You got good advice to use small base dies. The same people who never have experienced extraction problems in AR’s are always giving out the same bad advice to use standard dies in gas guns. Kick enough 223 cases out of AR15’s running the line in Highpower matches and it becomes apparent that small base sizing is a good thing.
You want your cases to be as close as possible to factory dimensions. You should always set up your dies, small base or otherwise, with cartridge headspace gages. Bump the shoulder back about 0.003 or just size to gage minimum.
This document is worth looking at. Understanding Extractor Lift in the M16 Family of Weapons http://www.dtic.mil/ndia/2003smallarms/din.ppt
If you notice the Army lubricated their cases to reduce breech friction and improve extraction. When they put a ding in the case it would not extract.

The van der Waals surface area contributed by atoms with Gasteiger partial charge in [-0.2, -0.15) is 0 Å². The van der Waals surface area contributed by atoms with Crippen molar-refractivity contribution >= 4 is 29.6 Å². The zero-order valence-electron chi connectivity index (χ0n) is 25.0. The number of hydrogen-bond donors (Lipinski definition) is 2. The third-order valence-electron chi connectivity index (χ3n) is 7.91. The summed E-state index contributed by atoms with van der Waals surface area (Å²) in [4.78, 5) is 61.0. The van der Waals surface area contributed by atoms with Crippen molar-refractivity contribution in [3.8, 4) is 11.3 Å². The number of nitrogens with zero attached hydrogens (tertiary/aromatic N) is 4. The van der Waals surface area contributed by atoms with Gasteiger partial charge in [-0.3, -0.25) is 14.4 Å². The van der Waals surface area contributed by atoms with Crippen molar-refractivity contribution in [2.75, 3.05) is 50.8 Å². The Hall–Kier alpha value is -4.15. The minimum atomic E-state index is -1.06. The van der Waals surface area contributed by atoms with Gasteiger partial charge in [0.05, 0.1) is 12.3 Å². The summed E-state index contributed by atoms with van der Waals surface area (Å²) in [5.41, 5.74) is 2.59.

You really do not want an interference fit on your case, you want factory clearances.
Mike Venturino is a gun writer who for decades has been claiming you don’t need to use small base dies. Then, in the July 2012 Guns Magazine, he is testing a M1a and AR10 and both of the rifles are jamming with his reloads. The rounds were so tight that he could not get the bolts in battery to shoot them out and he could not manually extract them. He resorted to beating the bolts open with scrap lumber. Ha, Ha. Even Gunwriters have to eat crow at some point.
Here are some threads where people have had problems with standard based sized cases.
As for the seating die, use any, they are all good. Just don't crimp.